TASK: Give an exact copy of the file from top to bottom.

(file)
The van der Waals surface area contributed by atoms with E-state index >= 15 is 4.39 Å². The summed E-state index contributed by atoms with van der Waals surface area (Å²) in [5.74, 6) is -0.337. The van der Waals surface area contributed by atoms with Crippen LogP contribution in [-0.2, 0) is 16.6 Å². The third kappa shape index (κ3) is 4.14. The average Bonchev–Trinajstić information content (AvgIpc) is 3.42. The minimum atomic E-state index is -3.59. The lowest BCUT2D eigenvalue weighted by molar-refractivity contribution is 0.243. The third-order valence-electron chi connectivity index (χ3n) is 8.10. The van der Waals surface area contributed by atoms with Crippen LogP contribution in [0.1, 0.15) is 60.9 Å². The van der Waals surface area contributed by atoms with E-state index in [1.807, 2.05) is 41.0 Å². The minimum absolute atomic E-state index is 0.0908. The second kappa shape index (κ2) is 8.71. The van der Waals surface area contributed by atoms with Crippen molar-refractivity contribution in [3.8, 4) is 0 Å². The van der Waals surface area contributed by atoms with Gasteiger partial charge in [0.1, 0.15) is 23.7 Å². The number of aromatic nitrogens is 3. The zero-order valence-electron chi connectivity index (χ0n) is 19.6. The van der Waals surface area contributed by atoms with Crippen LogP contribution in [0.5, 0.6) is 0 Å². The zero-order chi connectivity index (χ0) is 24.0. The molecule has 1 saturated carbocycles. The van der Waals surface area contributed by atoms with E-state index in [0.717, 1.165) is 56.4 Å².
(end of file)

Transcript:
The van der Waals surface area contributed by atoms with E-state index >= 15 is 4.39 Å². The summed E-state index contributed by atoms with van der Waals surface area (Å²) in [5.74, 6) is -0.337. The van der Waals surface area contributed by atoms with Crippen LogP contribution in [-0.2, 0) is 16.6 Å². The third kappa shape index (κ3) is 4.14. The average Bonchev–Trinajstić information content (AvgIpc) is 3.42. The minimum atomic E-state index is -3.59. The lowest BCUT2D eigenvalue weighted by molar-refractivity contribution is 0.243. The third-order valence-electron chi connectivity index (χ3n) is 8.10. The van der Waals surface area contributed by atoms with Crippen LogP contribution in [0.1, 0.15) is 60.9 Å². The van der Waals surface area contributed by atoms with E-state index in [1.807, 2.05) is 41.0 Å². The minimum absolute atomic E-state index is 0.0908. The second kappa shape index (κ2) is 8.71. The van der Waals surface area contributed by atoms with Crippen molar-refractivity contribution in [3.8, 4) is 0 Å². The van der Waals surface area contributed by atoms with Gasteiger partial charge in [0.1, 0.15) is 23.7 Å². The number of aromatic nitrogens is 3. The zero-order valence-electron chi connectivity index (χ0n) is 19.6. The van der Waals surface area contributed by atoms with Crippen LogP contribution in [0.5, 0.6) is 0 Å². The zero-order chi connectivity index (χ0) is 24.0. The molecule has 1 saturated carbocycles. The van der Waals surface area contributed by atoms with E-state index in [0.717, 1.165) is 56.4 Å².